Monday, November 09, 2009

Hallowe'en Costumes, Partying, and Oppression

The piece that I am linking to in this post was produced in the context of queer spaces in Vancouver and talks about specific things that have happened there. I'm posting it because some folks in Sudbury are circulating it in response to a recent instance in a queer space here of a white person coming to a Hallowe'en party dressed in Blackface and then a bunch of other white people being silent about it and/or actively defending it after the fact. I am certainly at a remove from where this took place and from where the primary post-event processing has been happening. I also am not sure there are really too many local folks who read this blog, other than friends. Nonetheless, I think it is pretty broadly relevant across North America wherever dress-up, costumes, or theme parties are to be found.

A few highlites:

What’s important to remember in all this is that we are not criticizing people, we are criticizing the behaviour. We realize that in all likelihood, the [Vancouver party] organizers and the costume-wearers did not intend to offend or exclude. They probably just didn’t think about the implications of their themes or costumes, and how that might affect people. It seems that most of the time, people don’t mean to offend when they say something inadvertently racist or sexist or homophobic. But that’s the thing: when you come from a place of privilege (i.e. being a white person, being heterosexual, being a man), you often don’t think about how your actions might be offensive to others (i.e. people of colour, queers, women), because you’ve never had to think about that. That is your privilege! But this is why intention is not the issue. The issue is that the behaviour was offensive, and people are (understandably) angry, frustrated, and feel marginalized and excluded.


One of the most fun things about costume parties is that people can dress up like something different from their everyday life or identity. But more often than not, this “difference” is demonstrated through gender, culture, race, class etc. Especially during Halloween, we see what people around us consider to be “different,” “funny,” “abnormal” or “scary” and this reminds us what is considered to be “normal.” Just stop and think… In your life, how many guys do you know who have dressed up as girls, how many people from one racial background dressed up as members of another, how many people from middle or upper class backgrounds dressed up as “trailer trash” or “hobos”? From hyper-sexualized costumes to “cross-dressing” to costumes of cultural & racial stereotypes (geishas, gypsies, Native head dresses, etc.), we can see what is considered “different” and thus we can see what is considered acceptable, normal & idealized in our society. For people of colour, trans and genderqueer folk, disAbled folk, folk from poor/working class backgrounds who are already made to feel “different” and excluded from today’s society, seeing people wearing a costume that simplifies or mocks their identity will further exclude them and make them feel even more “different” or “abnormal.” And that’s not something that we think the queer community should support.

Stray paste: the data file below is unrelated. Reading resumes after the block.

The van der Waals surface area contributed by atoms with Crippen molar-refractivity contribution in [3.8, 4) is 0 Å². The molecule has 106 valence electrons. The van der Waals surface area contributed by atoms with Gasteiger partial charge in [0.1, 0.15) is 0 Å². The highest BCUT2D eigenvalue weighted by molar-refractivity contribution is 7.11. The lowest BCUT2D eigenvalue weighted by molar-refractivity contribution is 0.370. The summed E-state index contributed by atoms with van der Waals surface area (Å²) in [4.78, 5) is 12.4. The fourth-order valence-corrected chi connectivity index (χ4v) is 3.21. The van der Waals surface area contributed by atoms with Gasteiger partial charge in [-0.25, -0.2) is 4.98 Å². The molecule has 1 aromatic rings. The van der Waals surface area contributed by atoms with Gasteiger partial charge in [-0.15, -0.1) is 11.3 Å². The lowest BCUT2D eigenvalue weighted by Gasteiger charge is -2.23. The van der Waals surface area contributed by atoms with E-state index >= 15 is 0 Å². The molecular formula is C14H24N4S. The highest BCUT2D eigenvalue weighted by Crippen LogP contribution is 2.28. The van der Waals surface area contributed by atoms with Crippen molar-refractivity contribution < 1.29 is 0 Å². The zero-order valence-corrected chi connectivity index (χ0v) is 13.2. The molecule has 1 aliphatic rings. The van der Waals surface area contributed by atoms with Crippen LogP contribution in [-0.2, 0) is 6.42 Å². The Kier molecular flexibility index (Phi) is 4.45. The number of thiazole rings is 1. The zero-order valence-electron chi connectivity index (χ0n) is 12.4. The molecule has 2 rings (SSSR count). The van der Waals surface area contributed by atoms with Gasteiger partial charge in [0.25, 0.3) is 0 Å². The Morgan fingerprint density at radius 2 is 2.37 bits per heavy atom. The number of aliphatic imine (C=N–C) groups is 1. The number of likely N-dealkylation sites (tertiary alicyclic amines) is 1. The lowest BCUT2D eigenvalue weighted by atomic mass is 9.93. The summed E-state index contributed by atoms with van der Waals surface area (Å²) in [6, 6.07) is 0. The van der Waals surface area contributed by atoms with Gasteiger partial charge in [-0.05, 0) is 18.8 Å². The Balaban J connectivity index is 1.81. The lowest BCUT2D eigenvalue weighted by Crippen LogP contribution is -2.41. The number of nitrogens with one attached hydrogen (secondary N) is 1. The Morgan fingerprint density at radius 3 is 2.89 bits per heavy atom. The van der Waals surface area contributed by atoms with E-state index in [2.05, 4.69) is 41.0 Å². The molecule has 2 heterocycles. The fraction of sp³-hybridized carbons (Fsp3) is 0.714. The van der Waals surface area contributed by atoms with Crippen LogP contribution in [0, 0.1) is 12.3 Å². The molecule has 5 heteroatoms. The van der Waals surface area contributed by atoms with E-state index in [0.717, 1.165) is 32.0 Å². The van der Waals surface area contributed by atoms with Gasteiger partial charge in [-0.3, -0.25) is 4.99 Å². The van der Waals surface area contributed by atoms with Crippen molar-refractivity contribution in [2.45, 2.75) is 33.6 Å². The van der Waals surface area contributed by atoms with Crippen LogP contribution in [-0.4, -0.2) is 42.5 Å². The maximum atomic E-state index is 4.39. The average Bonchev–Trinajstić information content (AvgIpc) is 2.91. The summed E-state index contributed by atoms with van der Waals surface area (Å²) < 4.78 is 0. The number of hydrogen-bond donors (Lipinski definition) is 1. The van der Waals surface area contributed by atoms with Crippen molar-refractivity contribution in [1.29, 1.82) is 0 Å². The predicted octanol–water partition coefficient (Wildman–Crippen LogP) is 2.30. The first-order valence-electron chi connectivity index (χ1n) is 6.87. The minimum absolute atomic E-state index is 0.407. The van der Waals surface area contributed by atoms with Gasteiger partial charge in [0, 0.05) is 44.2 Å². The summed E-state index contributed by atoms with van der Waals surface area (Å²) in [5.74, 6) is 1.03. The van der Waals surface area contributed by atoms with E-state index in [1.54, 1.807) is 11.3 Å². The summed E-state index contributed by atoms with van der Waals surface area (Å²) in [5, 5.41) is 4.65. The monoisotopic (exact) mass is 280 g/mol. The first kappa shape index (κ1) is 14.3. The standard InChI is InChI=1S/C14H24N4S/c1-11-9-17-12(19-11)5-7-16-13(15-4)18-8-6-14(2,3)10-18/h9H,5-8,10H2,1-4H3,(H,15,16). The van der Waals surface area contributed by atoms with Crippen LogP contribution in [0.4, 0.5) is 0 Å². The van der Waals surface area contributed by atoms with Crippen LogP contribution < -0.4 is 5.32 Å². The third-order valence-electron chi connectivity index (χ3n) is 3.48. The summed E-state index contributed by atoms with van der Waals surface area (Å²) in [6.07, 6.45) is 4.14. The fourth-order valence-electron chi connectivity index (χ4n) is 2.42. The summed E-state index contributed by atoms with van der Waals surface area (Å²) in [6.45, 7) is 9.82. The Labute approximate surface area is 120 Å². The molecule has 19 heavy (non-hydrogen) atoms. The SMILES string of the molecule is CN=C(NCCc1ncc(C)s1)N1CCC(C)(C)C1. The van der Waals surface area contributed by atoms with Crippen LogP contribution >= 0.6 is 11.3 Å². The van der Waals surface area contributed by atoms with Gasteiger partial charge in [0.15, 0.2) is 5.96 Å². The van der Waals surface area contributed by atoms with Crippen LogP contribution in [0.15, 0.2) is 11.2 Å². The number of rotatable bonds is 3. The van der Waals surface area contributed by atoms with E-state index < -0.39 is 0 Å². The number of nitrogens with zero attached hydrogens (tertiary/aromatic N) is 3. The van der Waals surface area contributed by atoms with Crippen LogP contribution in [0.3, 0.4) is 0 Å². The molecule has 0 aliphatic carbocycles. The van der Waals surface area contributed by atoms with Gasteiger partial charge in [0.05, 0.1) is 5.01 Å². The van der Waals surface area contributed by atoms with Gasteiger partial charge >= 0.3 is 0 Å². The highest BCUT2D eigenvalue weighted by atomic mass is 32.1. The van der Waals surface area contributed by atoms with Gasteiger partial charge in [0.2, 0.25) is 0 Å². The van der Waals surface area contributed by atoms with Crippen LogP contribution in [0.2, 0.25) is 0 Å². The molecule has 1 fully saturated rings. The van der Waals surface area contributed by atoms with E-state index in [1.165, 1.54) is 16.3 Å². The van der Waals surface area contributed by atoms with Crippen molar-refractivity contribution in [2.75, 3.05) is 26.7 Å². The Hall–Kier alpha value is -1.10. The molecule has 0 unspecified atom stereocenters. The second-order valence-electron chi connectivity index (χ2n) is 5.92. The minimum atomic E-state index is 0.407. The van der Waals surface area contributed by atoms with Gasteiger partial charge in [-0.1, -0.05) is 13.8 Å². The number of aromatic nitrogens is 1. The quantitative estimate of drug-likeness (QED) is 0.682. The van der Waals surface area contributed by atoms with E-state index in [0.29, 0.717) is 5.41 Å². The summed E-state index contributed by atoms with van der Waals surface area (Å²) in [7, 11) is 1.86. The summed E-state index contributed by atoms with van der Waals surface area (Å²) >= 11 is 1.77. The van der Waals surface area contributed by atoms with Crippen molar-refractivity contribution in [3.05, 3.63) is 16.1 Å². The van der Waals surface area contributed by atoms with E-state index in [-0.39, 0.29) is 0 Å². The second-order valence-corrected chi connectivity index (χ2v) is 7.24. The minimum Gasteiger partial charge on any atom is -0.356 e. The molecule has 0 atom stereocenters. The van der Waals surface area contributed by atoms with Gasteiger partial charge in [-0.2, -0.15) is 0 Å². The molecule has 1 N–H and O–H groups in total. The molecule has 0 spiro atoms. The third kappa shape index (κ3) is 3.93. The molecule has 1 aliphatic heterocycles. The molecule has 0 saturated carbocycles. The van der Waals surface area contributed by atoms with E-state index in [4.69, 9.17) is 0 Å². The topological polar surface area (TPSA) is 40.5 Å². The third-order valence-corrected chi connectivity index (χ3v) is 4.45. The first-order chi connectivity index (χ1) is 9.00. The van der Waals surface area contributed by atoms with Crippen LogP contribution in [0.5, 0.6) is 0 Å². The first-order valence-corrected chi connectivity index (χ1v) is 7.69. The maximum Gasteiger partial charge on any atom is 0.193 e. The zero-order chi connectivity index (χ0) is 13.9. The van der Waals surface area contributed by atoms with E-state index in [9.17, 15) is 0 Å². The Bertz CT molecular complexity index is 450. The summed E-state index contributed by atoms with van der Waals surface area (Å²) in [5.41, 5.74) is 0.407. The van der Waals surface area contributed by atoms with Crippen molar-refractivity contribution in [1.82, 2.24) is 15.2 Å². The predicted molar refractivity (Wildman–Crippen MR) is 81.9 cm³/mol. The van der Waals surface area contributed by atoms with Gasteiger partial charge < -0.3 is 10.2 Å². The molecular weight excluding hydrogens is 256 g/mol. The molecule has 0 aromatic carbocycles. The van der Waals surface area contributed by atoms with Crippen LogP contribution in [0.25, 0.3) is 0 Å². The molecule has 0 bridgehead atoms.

Read the whole thing!

1 comment:

Anonymous said...

Thanks for posting this. I think it's useful. My one concern, however, has to do with the language of "offensive." At least in my experience, this kind of language tends to focus on individual choices and behaviors rather than on how our choices and behaviors are related to power. In other words, I don't think the main problem with Blackface is that it "offends" people, although the way that it's all about white people's racist fantasies is deeply disturbing. I think the main problem is that it is one among many everyday practices that helps sustain white supremacy - a system in which white people consistently benefit at the expense of Black people and other people of color.